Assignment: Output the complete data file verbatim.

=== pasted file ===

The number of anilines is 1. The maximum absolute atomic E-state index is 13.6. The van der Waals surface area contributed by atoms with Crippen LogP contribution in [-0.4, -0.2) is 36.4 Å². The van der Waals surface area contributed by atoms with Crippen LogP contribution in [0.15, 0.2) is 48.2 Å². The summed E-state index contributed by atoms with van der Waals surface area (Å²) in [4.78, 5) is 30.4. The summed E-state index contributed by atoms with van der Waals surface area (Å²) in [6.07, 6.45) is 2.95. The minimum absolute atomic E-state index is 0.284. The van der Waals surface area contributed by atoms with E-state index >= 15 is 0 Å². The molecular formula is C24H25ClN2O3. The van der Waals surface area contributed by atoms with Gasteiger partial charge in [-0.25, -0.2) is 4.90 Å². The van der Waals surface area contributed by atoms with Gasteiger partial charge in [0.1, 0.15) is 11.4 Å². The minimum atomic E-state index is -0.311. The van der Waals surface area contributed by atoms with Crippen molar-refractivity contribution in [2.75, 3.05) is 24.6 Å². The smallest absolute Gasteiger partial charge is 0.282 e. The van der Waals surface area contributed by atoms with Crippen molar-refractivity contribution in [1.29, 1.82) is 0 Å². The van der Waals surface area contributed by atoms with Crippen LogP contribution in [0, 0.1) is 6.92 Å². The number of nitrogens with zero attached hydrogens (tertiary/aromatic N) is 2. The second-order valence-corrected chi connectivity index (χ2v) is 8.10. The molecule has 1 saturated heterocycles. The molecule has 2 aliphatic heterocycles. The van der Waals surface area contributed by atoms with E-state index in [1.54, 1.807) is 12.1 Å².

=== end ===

The number of anilines is 1. The maximum absolute atomic E-state index is 13.6. The van der Waals surface area contributed by atoms with Crippen LogP contribution in [-0.4, -0.2) is 36.4 Å². The van der Waals surface area contributed by atoms with Crippen LogP contribution in [0.15, 0.2) is 48.2 Å². The summed E-state index contributed by atoms with van der Waals surface area (Å²) in [4.78, 5) is 30.4. The summed E-state index contributed by atoms with van der Waals surface area (Å²) in [6.07, 6.45) is 2.95. The minimum absolute atomic E-state index is 0.284. The van der Waals surface area contributed by atoms with E-state index >= 15 is 0 Å². The molecular formula is C24H25ClN2O3. The van der Waals surface area contributed by atoms with Gasteiger partial charge in [-0.25, -0.2) is 4.90 Å². The van der Waals surface area contributed by atoms with Gasteiger partial charge in [0.1, 0.15) is 11.4 Å². The minimum atomic E-state index is -0.311. The van der Waals surface area contributed by atoms with Crippen molar-refractivity contribution in [2.75, 3.05) is 24.6 Å². The smallest absolute Gasteiger partial charge is 0.282 e. The van der Waals surface area contributed by atoms with Crippen molar-refractivity contribution in [1.29, 1.82) is 0 Å². The van der Waals surface area contributed by atoms with Crippen LogP contribution in [0, 0.1) is 6.92 Å². The number of nitrogens with zero attached hydrogens (tertiary/aromatic N) is 2. The second-order valence-corrected chi connectivity index (χ2v) is 8.10. The molecule has 1 saturated heterocycles. The molecule has 2 aliphatic heterocycles. The van der Waals surface area contributed by atoms with E-state index in [1.54, 1.807) is 12.1 Å².